#Twitter #Hashtags for #PD

Screen Shot 2017-06-14 at 8.53.09 AMI can’t rave enough about the benefit of following #Twitter feeds for “just-in-time” professional development (PD)!  In the few years that I have been on Twitter, I have made new friends from around the world, built a supportive & informative PLN, and added multiple ideas to my “teacher’s toolbox”.  To say Twitter has revolutionized my teaching practice and philosophy may be an understatement!

Here are a few Twitter hashtags that I regularly follow:

  • #BFC530 – BFC stands for ‘The Breakfast Club’ and we chat every morning at 5:30amEST!! Each morning, a focus question is posted and the attendees of the chat spend a few minutes responding.  The questions are always encouraging and thought-provoking; the educators, always positive and supportive.  Today’s question was: “What PD books are on your agenda this summer?” Now I have a list of about 20 more books I want to read this summer!! We usually wrap up by 5:45am.  I can’t think of a better way to start my day!
  • #TeachMindful – This is another joy booster. The idea behind #TeachMindful is ‘a Twitter Chat about creating mindful learning environments for students. Bringing calm and focus to the classroom#’ Teaching is all about the kids and #TeachMindful reminds me where my focus should be each day.
  • #edtechchat – This is a great feed for all things EdTech. The collaborators share resources, links, and ideas for integrating EdTech into your curriculum. Just this morning this link was shared: Screen Shot 2017-06-14 at 8.06.44 AM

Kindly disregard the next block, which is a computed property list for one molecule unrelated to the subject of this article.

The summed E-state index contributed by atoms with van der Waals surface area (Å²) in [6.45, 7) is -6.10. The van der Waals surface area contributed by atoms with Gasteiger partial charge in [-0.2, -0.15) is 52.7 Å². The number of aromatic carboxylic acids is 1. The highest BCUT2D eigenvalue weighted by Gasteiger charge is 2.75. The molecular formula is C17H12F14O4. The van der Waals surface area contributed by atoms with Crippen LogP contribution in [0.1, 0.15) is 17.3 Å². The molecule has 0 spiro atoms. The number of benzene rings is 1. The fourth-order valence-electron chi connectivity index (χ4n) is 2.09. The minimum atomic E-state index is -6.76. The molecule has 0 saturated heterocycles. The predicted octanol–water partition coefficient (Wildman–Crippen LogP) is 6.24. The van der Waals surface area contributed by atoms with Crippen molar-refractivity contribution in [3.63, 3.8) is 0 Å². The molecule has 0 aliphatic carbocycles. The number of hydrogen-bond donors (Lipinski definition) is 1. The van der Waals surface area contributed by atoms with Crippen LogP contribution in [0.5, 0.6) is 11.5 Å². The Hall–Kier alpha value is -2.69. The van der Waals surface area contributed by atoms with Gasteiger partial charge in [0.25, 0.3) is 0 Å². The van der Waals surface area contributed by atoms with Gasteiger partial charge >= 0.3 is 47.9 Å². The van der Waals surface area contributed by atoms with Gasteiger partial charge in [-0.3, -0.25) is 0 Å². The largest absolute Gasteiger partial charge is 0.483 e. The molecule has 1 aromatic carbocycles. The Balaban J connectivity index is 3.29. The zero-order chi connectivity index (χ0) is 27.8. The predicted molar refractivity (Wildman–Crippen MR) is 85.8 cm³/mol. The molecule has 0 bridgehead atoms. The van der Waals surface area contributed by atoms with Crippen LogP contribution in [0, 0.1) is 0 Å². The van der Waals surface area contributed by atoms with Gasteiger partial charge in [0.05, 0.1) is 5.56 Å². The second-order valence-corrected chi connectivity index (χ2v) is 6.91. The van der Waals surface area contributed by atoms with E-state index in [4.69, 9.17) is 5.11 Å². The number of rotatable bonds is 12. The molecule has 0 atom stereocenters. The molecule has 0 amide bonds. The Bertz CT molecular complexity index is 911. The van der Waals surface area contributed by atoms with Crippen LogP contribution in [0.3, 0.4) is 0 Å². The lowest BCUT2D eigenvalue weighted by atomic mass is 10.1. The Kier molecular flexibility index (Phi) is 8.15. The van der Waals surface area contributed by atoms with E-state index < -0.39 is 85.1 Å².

Now my mind is buzzing with how to add this to our 6th grade world geography curriculum! The podcasts and guides for adding digital curriculum to the classroom have inspired me to continue pursuing excellence in my edtech journey.

  • #SummerLearning – This is a hashtag that I just recently started to follow. Because I am enrolled in grad school this summer and am working on curriculum development for my school, I thought it would be great to see what Twitter has to say about Summer Learning. Just this morning, I found this link to a post about grammar. Even though I currently teach 6th grade science and world geography, the English teacher in me is always in-tune to spelling and grammar errors. The link includes a description of five of the top grammar feeds to follow on Twitter. Fun!
  • #EdChat – This hashtag helps keep me up-to-date in the world of education. Timely news stories and recent educational reform are often topics of discussion. Today this handy chart explaining differentiation (always a hot topic at faculty meetings:) was posted: Screen Shot 2017-06-14 at 8.39.42 AM

As you can hopefully see from this post, Twitter is my preferred method of PD.  Rather than sit in an hour long faculty meeting discussing topics of little interest (sorry admin:~), I can spend an hour (or more:) following hashtags and come away with new perspectives and inspiration. One word of warning: Twitter can quickly become OVERWHELMING! I find myself jumping from link to link and before I know it, hours have passed by. I try to limit my time on Twitter but I find so many great ideas that oft times I have 20+ tabs open and my brain is whirling in all different directions.  Does anyone have a # for that?!?!

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Creative Expression: Social Network Learning – CoPs, Connectivism, and PLNs